In some ways I was sorry he was heading down, but also I realised I was fitter than I had expected. Although it was a tough climb in this climate, I was not overtired, no parts of my body were aching unduly. And I was intrigued enough to see the top of the hills and hope to get a view down the other side to continue the exertion.
The climb became even steeper. I was now really clambering, not walking. I was having to lift my leg right up to reach up to the next step, holding on to the tree trunks as I went, but looking carefully first to make sure I was not putting my hand on some angry insect or spiky thorn. I paused frequently, as much to gain my breath as to wait for Gray and our ranger friend to catch up. Gray is about ten years older than I and he told me between gasps that he was hoping to have done more exercise before he left the US but time caught up on him.
We paused at one stop; there was no room on the path to stand at the same elevation so my foot was level with Gray’s chest and his foot above the ranger’s head. The wind was gently swaying the trees at this elevation but it barely reached us sweating on the forest floor. There were other noises too. A loud crackling noise came up from the plain. It sounded like it was nearby but when we managed to find a clearing, we saw billowing plumes of smoke. It must have been 10km away but the size of the fire front was so large it was creating this cacophony; it was bringing down large trees. It was less than half way through the dry season that the sight of this fire made me fear for the villages in March and April before the rains finally broke.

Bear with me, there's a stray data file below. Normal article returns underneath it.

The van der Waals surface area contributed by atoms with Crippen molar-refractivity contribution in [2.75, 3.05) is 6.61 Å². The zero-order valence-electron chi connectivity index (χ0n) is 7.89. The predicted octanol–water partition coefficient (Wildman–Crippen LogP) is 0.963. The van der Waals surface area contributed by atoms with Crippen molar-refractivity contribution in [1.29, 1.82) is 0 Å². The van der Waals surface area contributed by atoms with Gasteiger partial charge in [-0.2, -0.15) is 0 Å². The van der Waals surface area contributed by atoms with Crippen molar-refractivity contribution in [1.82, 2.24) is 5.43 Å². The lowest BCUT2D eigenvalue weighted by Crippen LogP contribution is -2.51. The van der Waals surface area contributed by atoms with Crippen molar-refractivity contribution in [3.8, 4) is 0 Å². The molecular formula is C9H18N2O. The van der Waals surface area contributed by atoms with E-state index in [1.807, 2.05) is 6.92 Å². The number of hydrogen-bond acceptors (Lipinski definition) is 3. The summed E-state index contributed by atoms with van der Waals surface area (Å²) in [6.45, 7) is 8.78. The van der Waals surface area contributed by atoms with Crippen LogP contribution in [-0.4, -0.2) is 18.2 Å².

There were more noises closer to us. We could hear a deep resonating hooting from the cleft in the escarpment to our right; it was answered by more calling from deeper down the valley. It was accompanied by the sound of branches being vigorously thrashed. I was listening to my first wild chimpanzees. No way could we see them through this thick canopy, and the ranger estimated they were about 1km away, but there was no mistaking their voices, various deep sounds mixed with cackling going through a couple of octaves. Although it was the barest contact with these amazing creatures, it felt magical and humble to be in their homes.
Eventually we the path levelled off and skirted along the escarpment edge, but instead of glorious vistas off towards Guinea, we saw just tree trunks. The vegetation here never opens up to a grassy plain. Gray consulted a big print out of his land cover map he had worked on from the satellite imagery and was disappointed to work out that the pathway did not get close to these uniform green areas that he suspected were long grass.